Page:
At Dr. Soong’s hospital, withholding the results of urine cultures, unless doctors actually called the microbiology lab to request them, reduced prescriptions for asymptomatic bacteriuria to 12 percent from 48 percent of non-catheterized patients, with no loss of safety.
“The extra step of having the clinician call eliminated a lot of frivolous testing,” Dr. Soong said.
In patients who have none of the typical symptoms of a urinary tract infection — no painful or frequent urination, no blood in the urine, no fever or lower abdominal tenderness — lab results detecting bacteria in the urine don’t indicate infection and thus shouldn’t trigger treatment.
Older people, and nursing home residents in particular, often have urinary systems colonized by bacteria; they will have a positive urine test almost every time, but they’re not sick.
Most Americans probably aren’t aware of the decline in the number of individuals training to become transplant physicians and how it will affect the future of medicine. Neither are the 2020 presidential hopefuls, all of whom have policies they believe best provide health care coverage for Americans without acknowledging or calling attention to the fact that soon there may not be enough doctors to do the work once more people are insured. We need a plan for that.
During the 25 years I’ve been a transplant doctor, I’ve cared for hundreds of patients who received lung transplants. I’m now worried about the growing number of people who will need this lifesaving procedure in the future but who won’t have enough transplant physicians to do it.
At any given time in the U.S., about 120,000 people are waiting for the call that they’ve been matched with a donor for a new lung, heart, liver, or kidney. That number will continue to rise, but the number of doctors to take the 2 a.m. call that a donor has been found for their patient and perform the transplant is dwindling.
Our 3D deep-learning system performed well in both primary and external validations, suggesting that it could potentially be used for automated detection of glaucomatous optic neuropathy based on SDOCT volumes. Screening with the deep-learning system is much faster than conventional glaucoma screening methods (ie, by experienced specialists), can be done automatically, and does not require a large number of trained personnel on site. Further prospective studies are warranted to estimate the incremental cost-effectiveness of incorporating this artificial intelligence-based model for screening for glaucoma, both in the general population and among at-risk people.
But greater use of biosimilars could create significantly more savings. If biosimilars obtained a 75 percent market share, less than the share of these medicines in many European Union nations, the resulting annual savings for the U.S. healthcare system could be nearly $7 billion, based on Winegarden’s analysis.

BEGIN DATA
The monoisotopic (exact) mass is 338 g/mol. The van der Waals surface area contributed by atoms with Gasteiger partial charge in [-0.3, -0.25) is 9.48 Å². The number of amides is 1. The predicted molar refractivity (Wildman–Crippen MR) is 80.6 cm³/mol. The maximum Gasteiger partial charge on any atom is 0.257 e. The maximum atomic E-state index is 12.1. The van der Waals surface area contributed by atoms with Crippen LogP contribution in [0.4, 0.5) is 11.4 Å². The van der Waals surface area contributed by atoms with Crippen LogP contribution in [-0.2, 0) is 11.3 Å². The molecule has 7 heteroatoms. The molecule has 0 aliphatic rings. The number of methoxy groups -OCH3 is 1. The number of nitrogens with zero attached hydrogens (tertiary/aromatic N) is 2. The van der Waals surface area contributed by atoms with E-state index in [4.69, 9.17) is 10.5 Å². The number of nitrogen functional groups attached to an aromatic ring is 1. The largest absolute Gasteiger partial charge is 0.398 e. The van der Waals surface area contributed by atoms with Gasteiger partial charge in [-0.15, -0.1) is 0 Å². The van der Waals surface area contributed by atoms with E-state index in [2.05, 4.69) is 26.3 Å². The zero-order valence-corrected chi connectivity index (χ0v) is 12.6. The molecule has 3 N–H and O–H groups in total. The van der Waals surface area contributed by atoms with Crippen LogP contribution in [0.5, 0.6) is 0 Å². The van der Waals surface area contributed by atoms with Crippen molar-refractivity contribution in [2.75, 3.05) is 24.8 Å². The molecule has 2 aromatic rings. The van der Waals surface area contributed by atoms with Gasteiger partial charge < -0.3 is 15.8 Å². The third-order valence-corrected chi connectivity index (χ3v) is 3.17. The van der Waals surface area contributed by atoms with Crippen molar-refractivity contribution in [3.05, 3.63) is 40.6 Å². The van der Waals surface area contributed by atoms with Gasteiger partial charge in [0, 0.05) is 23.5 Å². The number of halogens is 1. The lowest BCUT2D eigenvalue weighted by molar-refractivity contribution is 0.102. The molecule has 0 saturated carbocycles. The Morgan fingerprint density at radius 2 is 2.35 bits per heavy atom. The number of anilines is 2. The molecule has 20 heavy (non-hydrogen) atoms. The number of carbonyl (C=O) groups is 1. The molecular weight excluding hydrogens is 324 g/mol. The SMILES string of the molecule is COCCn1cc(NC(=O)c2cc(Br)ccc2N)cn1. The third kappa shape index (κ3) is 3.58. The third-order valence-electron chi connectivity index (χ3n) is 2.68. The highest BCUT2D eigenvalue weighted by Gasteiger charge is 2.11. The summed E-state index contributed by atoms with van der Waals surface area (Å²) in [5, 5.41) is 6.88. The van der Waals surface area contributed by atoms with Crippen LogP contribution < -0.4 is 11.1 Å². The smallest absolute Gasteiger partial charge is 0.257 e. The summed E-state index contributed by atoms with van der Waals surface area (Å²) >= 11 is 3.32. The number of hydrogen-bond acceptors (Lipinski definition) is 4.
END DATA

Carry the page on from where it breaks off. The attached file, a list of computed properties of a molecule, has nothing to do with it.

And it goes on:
Not all drugs are created the same. Take generics and biologics: The former is a chemical-based medicine whose manufacture is easily replicated, while the latter is created using biological processes.
But there’s another key difference between those two classes of drugs, and it pertains to the financial state of the healthcare industry and to U.S. taxpayer dollars. Stated plainly, biosimilars have the opportunity to bring significant savings to state Medicaid programs and consumers with commercial insurance. That gives them a leg up over their chemical-based counterparts.
The irony is most hospitals are “nonprofit,” a status that makes them tax exempt. Many (but not all) do enough charity work to justify tax benefits, yet it’s clear nonprofit hospitals are very profitable. They funnel much of the profits into cushy salaries, shiny equipment, new buildings, and, of course, lobbying. In 2018, hospitals and nursing homes spent over $100 million on lobbying activities. And they spent about $30 million on campaign contributions. Health industries have also been funneling hefty sums into dark money groups. But their political power isn’t just the result of lobbying or electioneering. Hospitals are often the biggest employers in states and cities across America.
A recent study by Yale School of Public Health economist Zack Cooper and colleagues takes a look at hospital politics and helps shed light on why American health care is so insanely expensive.
Cooper and his colleagues have spent years investigating whether this was true, filing Freedom of Information Act requests and crunching data. They’ve uncovered evidence that suggests it was true. They find that legislators who were on the fence and voted “yea” for the legislation were 700% more likely to see a large bump in Medicare payment rates to hospitals in their district. Between 2005 and 2010, Congress shelled out over $2 billion to 88 hospitals through the horse-trading Section 508 provision. It was a clear win for these hospitals, which spent the money on more equipment, buildings, services, and staff.